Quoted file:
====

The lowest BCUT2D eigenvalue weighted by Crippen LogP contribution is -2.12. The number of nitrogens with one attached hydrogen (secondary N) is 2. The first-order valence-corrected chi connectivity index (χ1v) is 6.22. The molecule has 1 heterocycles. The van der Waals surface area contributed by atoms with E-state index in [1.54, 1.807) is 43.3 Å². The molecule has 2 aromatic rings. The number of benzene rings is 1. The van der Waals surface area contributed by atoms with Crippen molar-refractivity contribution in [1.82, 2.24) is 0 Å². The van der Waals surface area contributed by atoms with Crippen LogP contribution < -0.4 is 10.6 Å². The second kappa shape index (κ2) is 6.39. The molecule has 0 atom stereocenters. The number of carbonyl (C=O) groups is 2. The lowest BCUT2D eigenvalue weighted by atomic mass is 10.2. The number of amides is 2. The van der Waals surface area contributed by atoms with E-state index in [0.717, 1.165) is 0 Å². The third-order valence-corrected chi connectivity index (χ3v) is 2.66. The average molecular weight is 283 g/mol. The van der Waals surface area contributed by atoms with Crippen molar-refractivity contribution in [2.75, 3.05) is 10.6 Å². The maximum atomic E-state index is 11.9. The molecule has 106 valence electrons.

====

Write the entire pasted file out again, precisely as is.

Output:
The lowest BCUT2D eigenvalue weighted by Crippen LogP contribution is -2.12. The number of nitrogens with one attached hydrogen (secondary N) is 2. The first-order valence-corrected chi connectivity index (χ1v) is 6.22. The molecule has 1 heterocycles. The van der Waals surface area contributed by atoms with E-state index in [1.54, 1.807) is 43.3 Å². The molecule has 2 aromatic rings. The number of benzene rings is 1. The van der Waals surface area contributed by atoms with Crippen molar-refractivity contribution in [1.82, 2.24) is 0 Å². The van der Waals surface area contributed by atoms with Crippen LogP contribution < -0.4 is 10.6 Å². The second kappa shape index (κ2) is 6.39. The molecule has 0 atom stereocenters. The number of carbonyl (C=O) groups is 2. The lowest BCUT2D eigenvalue weighted by atomic mass is 10.2. The number of amides is 2. The van der Waals surface area contributed by atoms with E-state index in [0.717, 1.165) is 0 Å². The third-order valence-corrected chi connectivity index (χ3v) is 2.66. The average molecular weight is 283 g/mol. The van der Waals surface area contributed by atoms with Crippen molar-refractivity contribution in [2.75, 3.05) is 10.6 Å². The maximum atomic E-state index is 11.9. The molecule has 106 valence electrons.